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Consumer Reports urges Congress to crack down on hidden fees in Pay-TV bills in testimony before Senate Commerce Committee

Reauthorization of STELAR gives Congress opportunity to require fair and transparent pricing

WASHINGTON, D.C. – Jon Schwantes, senior policy counsel for Consumer Reports, will call on Congress today to require fair and transparent pricing for pay-TV bills and support policies that foster competition in the video marketplace in testimony before the Senate Commerce Committee.  The Committee is holding a hearing on the reauthorization of the Satellite Television Extension and Localism Act (STELAR), which expires at the end of 2019.

“In the past decade, cable companies have imposed new fees for features and services previously included in the base advertised rate,” said Schwantes.  “Consumer Reports’ analysis of hundreds of pay-TV bills found that these company-imposed charges add almost 25 percent to the base price of the typical monthly cable bill.  These sneaky fees enable cable companies to camouflage price increases, confounding consumer efforts to comparison shop and stay within household budgets.”

Consumer Reports analyzed nearly 800 cable bills collected from consumers across the country to calculate the cost of monthly fees.  The exact assortment of fees varies by cable provider, but they are company-imposed and go by terms like Broadcast TV Fee, Regional Sports Surcharge, HD Technology Fee, and Network Access and Maintenance Fee.

CR found that company-imposed fees cost consumers, on average, $450 per year and that cable providers could be making an estimated $28 billion annually from these charges.  This amount is separate from taxes, regulatory pass-through fees imposed by the government, and optional charges for premium services.  The average cable bill has more than 13 line-item charges, including the base package price, company-imposed fees, regulatory fees, and taxes, creating a jumbled laundry list ripe for consumer confusion.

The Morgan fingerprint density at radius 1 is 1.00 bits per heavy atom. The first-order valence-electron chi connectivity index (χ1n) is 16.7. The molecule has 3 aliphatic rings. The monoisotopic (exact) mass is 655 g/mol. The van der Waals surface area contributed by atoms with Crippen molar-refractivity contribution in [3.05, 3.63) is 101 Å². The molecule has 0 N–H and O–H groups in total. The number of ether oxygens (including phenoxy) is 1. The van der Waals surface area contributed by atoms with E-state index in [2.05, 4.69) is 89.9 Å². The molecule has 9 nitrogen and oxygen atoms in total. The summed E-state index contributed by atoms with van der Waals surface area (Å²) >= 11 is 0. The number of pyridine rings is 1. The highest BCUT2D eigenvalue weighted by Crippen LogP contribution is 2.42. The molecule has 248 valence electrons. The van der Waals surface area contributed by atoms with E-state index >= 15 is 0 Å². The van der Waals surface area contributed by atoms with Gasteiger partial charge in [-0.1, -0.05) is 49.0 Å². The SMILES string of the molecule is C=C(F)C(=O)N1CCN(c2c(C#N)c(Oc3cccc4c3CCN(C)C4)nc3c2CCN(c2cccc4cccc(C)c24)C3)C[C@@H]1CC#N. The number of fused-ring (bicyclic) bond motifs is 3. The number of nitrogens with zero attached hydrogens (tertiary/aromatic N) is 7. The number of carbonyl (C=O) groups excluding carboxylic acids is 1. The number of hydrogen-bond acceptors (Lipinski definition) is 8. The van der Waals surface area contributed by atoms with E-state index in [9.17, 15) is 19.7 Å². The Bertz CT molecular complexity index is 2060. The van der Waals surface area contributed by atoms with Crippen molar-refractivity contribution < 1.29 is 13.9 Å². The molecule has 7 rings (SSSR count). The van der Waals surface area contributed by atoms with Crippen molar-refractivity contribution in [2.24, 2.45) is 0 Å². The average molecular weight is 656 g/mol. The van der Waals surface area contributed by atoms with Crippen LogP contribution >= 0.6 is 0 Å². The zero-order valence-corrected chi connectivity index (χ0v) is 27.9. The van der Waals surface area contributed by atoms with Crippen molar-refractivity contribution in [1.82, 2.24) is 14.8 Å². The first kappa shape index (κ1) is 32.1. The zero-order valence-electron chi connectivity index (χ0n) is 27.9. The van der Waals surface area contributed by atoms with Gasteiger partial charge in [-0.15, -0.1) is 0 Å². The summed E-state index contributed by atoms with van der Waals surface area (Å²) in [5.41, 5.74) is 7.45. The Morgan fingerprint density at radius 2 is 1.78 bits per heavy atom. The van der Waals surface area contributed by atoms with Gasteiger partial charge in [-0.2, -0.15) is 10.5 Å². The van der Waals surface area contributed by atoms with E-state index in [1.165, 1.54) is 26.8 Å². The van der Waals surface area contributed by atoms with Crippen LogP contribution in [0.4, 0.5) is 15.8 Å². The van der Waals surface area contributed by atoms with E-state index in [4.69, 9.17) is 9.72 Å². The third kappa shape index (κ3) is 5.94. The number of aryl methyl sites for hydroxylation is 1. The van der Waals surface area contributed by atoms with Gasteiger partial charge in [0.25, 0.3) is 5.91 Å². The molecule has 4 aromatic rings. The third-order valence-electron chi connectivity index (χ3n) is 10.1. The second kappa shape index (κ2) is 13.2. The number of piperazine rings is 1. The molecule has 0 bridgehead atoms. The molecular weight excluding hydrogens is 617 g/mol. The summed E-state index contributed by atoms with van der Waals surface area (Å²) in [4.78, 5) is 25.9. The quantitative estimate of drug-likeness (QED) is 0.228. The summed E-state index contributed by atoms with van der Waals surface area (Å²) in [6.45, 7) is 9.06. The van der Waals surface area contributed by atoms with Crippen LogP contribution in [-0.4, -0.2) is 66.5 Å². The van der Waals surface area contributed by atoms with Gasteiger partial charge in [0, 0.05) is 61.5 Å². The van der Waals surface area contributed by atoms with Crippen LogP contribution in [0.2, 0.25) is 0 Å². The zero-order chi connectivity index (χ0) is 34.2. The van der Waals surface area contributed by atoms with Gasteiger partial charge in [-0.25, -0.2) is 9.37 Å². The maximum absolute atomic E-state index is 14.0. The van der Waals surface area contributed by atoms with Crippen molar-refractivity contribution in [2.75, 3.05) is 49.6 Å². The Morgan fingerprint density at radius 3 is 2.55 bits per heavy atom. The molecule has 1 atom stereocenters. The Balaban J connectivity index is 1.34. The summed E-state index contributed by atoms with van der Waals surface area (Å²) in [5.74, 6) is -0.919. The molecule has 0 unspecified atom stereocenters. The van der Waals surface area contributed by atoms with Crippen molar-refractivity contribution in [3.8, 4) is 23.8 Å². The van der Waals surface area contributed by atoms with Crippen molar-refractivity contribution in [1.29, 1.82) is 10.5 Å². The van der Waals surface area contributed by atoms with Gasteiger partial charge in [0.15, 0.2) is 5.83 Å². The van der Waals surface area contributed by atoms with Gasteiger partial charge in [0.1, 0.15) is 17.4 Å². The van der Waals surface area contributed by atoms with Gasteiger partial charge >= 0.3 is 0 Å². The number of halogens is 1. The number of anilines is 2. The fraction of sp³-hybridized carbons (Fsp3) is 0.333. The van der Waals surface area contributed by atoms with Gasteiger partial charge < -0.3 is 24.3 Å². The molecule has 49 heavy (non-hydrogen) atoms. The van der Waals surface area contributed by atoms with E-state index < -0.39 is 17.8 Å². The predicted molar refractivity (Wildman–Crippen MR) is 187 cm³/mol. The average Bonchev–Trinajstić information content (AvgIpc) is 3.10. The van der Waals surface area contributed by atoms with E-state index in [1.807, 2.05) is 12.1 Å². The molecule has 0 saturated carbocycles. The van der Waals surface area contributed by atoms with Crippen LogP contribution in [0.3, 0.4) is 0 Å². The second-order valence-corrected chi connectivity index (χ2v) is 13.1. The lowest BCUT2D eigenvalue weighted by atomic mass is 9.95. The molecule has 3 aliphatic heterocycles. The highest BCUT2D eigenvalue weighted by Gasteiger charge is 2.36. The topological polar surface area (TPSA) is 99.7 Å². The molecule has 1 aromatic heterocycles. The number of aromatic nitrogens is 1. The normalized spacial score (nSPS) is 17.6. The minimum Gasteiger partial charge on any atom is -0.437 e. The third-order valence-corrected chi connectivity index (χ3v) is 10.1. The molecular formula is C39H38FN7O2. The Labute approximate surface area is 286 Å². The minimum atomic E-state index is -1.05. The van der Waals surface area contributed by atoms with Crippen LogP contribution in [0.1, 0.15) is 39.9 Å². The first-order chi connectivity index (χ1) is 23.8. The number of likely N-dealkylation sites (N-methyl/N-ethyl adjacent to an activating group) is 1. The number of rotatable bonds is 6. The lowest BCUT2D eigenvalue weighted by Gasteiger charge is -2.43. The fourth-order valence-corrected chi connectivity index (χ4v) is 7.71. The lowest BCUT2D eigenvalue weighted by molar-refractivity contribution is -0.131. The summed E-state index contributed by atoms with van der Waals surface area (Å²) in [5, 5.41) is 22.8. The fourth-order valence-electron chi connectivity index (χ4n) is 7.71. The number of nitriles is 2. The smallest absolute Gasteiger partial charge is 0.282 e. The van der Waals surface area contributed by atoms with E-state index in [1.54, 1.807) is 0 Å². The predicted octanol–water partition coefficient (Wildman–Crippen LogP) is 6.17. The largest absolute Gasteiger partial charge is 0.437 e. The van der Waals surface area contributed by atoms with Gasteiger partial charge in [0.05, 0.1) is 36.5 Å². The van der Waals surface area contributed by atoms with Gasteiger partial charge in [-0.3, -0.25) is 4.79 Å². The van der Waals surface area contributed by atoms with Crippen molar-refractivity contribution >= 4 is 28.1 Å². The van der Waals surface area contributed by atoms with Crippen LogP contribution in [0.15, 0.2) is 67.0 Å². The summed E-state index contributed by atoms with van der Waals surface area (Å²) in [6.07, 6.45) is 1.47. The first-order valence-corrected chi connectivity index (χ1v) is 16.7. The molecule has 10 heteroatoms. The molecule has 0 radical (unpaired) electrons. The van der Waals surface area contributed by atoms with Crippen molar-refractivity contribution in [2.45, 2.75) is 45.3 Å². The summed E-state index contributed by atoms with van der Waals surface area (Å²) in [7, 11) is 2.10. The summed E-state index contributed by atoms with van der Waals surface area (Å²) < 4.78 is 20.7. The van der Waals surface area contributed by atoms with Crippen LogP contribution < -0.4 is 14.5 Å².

“The good news is that Congress, beginning with the Commerce Committee, can act to solve this problem in the video marketplace and elsewhere,” said Schwantes.  “A bill introduced by Senator Markey earlier this year, the TRUE Fees Act, would require company-imposed fees to be included in the advertised price.

Schwantes also noted during his testimony that some of the provisions of STELAR should be made permanent, namely Section 119 “distant signal” license – a compulsory copyright license that permits satellite companies to import an out-of-market broadcast channel into a market where the local channel is unavailable.  In addition, Schwantes urged lawmakers to retain the “good faith” requirements attached to retransmission consent negotiations, which permit the Federal Communications Commission to adjudicate programming carriage disputes between broadcasters and multichannel video programming distributors.

Jonathan Schwantes’ full testimony is available here.  The hearing “The Reauthorization of STELAR,” is scheduled for 10am on Wednesday, October 23.  For more information, including how to view the hearing online, please visit www.commerce.senate.gov

Michael McCauley, mmccauley@consumer.org, 415-431-6747, ext 7606